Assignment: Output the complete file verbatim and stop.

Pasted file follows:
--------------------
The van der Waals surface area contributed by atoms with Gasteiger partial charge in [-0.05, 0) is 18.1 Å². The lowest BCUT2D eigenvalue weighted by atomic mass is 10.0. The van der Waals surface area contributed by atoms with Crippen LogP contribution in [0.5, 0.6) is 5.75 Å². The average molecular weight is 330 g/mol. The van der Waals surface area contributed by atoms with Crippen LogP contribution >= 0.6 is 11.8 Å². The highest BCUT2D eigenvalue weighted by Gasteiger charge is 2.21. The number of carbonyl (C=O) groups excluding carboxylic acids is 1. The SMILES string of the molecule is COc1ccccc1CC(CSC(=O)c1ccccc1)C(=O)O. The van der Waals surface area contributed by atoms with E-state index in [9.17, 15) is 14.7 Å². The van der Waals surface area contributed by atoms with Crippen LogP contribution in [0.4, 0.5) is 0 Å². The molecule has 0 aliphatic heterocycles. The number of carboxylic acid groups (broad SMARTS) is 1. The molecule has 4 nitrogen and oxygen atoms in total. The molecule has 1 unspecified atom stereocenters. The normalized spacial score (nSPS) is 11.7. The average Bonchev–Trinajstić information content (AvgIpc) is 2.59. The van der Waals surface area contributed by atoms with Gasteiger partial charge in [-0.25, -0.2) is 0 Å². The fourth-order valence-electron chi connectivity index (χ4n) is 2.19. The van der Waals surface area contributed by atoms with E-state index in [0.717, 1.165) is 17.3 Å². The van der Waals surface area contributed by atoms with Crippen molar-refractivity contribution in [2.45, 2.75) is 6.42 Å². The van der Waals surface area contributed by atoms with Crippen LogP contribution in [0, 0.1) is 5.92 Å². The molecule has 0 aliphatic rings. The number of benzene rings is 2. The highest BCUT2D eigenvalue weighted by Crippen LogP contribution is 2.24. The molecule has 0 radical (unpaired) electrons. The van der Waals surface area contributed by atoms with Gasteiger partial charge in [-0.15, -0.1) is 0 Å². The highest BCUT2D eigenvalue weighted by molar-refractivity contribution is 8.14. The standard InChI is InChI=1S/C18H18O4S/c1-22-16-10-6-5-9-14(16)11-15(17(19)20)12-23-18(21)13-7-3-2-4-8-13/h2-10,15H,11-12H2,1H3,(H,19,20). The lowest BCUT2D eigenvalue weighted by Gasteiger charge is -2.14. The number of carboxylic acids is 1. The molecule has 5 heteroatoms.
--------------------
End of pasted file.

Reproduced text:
The van der Waals surface area contributed by atoms with Gasteiger partial charge in [-0.05, 0) is 18.1 Å². The lowest BCUT2D eigenvalue weighted by atomic mass is 10.0. The van der Waals surface area contributed by atoms with Crippen LogP contribution in [0.5, 0.6) is 5.75 Å². The average molecular weight is 330 g/mol. The van der Waals surface area contributed by atoms with Crippen LogP contribution >= 0.6 is 11.8 Å². The highest BCUT2D eigenvalue weighted by Gasteiger charge is 2.21. The number of carbonyl (C=O) groups excluding carboxylic acids is 1. The SMILES string of the molecule is COc1ccccc1CC(CSC(=O)c1ccccc1)C(=O)O. The van der Waals surface area contributed by atoms with E-state index in [9.17, 15) is 14.7 Å². The van der Waals surface area contributed by atoms with Crippen LogP contribution in [0.4, 0.5) is 0 Å². The molecule has 0 aliphatic heterocycles. The number of carboxylic acid groups (broad SMARTS) is 1. The molecule has 4 nitrogen and oxygen atoms in total. The molecule has 1 unspecified atom stereocenters. The normalized spacial score (nSPS) is 11.7. The average Bonchev–Trinajstić information content (AvgIpc) is 2.59. The van der Waals surface area contributed by atoms with Gasteiger partial charge in [-0.25, -0.2) is 0 Å². The fourth-order valence-electron chi connectivity index (χ4n) is 2.19. The van der Waals surface area contributed by atoms with E-state index in [0.717, 1.165) is 17.3 Å². The van der Waals surface area contributed by atoms with Crippen molar-refractivity contribution in [2.45, 2.75) is 6.42 Å². The van der Waals surface area contributed by atoms with Crippen LogP contribution in [0, 0.1) is 5.92 Å². The molecule has 0 aliphatic rings. The number of benzene rings is 2. The highest BCUT2D eigenvalue weighted by Crippen LogP contribution is 2.24. The molecule has 0 radical (unpaired) electrons. The van der Waals surface area contributed by atoms with Gasteiger partial charge in [-0.15, -0.1) is 0 Å². The highest BCUT2D eigenvalue weighted by molar-refractivity contribution is 8.14. The standard InChI is InChI=1S/C18H18O4S/c1-22-16-10-6-5-9-14(16)11-15(17(19)20)12-23-18(21)13-7-3-2-4-8-13/h2-10,15H,11-12H2,1H3,(H,19,20). The lowest BCUT2D eigenvalue weighted by Gasteiger charge is -2.14. The number of carboxylic acids is 1. The molecule has 5 heteroatoms.